Imagine yourself driving down the highway at 65 miles per hour. Now imagine doing so while looking only straight ahead through the windshield. No rear-view mirror, no use of your side mirrors, your side windows blacked out. Kind of scary and very dangerous, with a high likelihood that you won’t see something that could fatally disrupt your little drive. “But I wouldn’t do that,” you say. I know. So why do people do it every day?I’m sure you’ve seen companies where the driver – umm – CEO, President, any senior person really – surrounds themselves with “yes” men and women. These are people who agree with anything the leader espouses, no matter what. One could make a cogent argument that any organization where there aren’t divergent points of view is doomed to failure for precisely the reasons you wouldn’t drive down the highway without mirrors or a broad view of the road. Organizations need alternative points of view. More importantly, strong leaders want lots of information while weak ones want people to say “yes”. If a leader feels like they’re not getting a broad enough perspective, they should be demanding their troops get more information and present it, unfiltered. As an alternative, they can hire folks like me. Consultants have no agenda other that what we’re given – if someone asks for a broad range of unfiltered information, that’s what we provide. (By unfiltered, I mean all relevant data, even data that contradicts the client’s thinking, not disorganized or random).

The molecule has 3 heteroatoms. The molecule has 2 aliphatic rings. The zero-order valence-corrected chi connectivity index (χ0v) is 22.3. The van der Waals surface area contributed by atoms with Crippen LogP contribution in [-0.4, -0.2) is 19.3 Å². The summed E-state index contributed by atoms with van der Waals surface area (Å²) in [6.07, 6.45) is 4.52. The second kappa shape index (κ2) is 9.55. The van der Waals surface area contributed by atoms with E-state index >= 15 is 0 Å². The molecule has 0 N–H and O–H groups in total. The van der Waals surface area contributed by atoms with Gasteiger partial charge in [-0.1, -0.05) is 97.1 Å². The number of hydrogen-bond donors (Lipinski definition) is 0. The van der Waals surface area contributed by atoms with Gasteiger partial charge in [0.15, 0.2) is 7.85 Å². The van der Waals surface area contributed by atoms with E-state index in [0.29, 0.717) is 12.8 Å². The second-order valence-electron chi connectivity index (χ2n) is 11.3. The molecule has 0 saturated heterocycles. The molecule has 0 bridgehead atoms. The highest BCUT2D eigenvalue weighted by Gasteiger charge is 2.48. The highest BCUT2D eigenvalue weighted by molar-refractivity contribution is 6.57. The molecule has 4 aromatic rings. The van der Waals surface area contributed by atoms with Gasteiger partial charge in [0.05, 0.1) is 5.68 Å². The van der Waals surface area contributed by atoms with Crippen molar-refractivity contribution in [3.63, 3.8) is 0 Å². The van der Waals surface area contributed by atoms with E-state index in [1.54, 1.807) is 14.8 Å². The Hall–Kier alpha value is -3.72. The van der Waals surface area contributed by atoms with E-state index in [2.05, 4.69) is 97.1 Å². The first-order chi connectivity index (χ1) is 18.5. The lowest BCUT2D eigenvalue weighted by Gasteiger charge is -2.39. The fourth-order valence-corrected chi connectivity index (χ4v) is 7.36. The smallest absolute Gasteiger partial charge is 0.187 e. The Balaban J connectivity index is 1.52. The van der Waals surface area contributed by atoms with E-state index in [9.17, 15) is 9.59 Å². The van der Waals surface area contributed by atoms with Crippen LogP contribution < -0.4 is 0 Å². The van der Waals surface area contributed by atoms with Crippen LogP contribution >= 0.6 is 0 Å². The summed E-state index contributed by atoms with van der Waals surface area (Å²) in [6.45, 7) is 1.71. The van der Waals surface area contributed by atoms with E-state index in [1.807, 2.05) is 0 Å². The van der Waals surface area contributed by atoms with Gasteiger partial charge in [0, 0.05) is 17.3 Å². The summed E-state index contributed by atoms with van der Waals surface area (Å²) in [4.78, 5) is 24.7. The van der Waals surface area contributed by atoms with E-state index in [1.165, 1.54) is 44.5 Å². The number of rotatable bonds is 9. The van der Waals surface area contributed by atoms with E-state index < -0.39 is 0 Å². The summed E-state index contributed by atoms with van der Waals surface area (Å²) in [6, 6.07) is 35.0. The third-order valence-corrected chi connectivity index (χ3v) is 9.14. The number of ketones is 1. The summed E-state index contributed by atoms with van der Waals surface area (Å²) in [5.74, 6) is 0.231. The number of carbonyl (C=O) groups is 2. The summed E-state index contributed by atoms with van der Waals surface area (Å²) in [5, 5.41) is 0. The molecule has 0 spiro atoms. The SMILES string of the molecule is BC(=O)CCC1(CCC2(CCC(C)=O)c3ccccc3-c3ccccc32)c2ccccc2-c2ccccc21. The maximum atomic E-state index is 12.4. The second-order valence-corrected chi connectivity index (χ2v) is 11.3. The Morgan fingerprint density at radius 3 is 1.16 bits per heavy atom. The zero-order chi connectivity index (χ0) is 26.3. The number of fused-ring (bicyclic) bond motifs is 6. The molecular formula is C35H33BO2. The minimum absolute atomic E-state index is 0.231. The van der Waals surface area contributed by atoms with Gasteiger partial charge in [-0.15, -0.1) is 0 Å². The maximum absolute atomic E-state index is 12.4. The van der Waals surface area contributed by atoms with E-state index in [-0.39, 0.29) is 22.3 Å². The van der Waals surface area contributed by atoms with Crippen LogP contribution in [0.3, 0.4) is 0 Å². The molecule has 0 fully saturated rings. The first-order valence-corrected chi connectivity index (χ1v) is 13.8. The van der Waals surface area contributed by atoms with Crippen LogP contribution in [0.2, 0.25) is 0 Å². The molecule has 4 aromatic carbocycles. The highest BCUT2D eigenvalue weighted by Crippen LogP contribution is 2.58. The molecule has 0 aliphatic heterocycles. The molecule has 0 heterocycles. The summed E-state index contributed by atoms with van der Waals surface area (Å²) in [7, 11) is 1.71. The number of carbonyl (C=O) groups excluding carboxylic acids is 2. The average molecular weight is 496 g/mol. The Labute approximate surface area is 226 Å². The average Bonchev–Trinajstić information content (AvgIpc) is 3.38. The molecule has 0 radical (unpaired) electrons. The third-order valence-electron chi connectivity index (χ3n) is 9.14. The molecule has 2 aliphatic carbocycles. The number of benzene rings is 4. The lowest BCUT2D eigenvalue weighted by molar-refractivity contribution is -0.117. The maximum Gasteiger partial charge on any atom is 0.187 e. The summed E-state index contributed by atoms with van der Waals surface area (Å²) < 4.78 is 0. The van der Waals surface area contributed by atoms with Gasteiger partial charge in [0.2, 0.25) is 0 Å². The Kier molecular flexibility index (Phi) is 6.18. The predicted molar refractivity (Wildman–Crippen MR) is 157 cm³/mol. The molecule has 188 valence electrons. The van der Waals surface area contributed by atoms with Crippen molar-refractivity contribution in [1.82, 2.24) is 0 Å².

Real leaders can’t just look out the windshield. I think we’re all aware of organizations that fire people who disagree with the boss’s thinking. That firing can be a fatal move, eventually sending the car over the cliff. Companies should not employ lemmings. Real leaders get as much information as possible from widely varied sources and then decide. I’m not advocating paralysis by analysis but flying blind isn’t a great idea either.
Are your organization’s mirrors in place or is the driver wearing blinders? Let me know.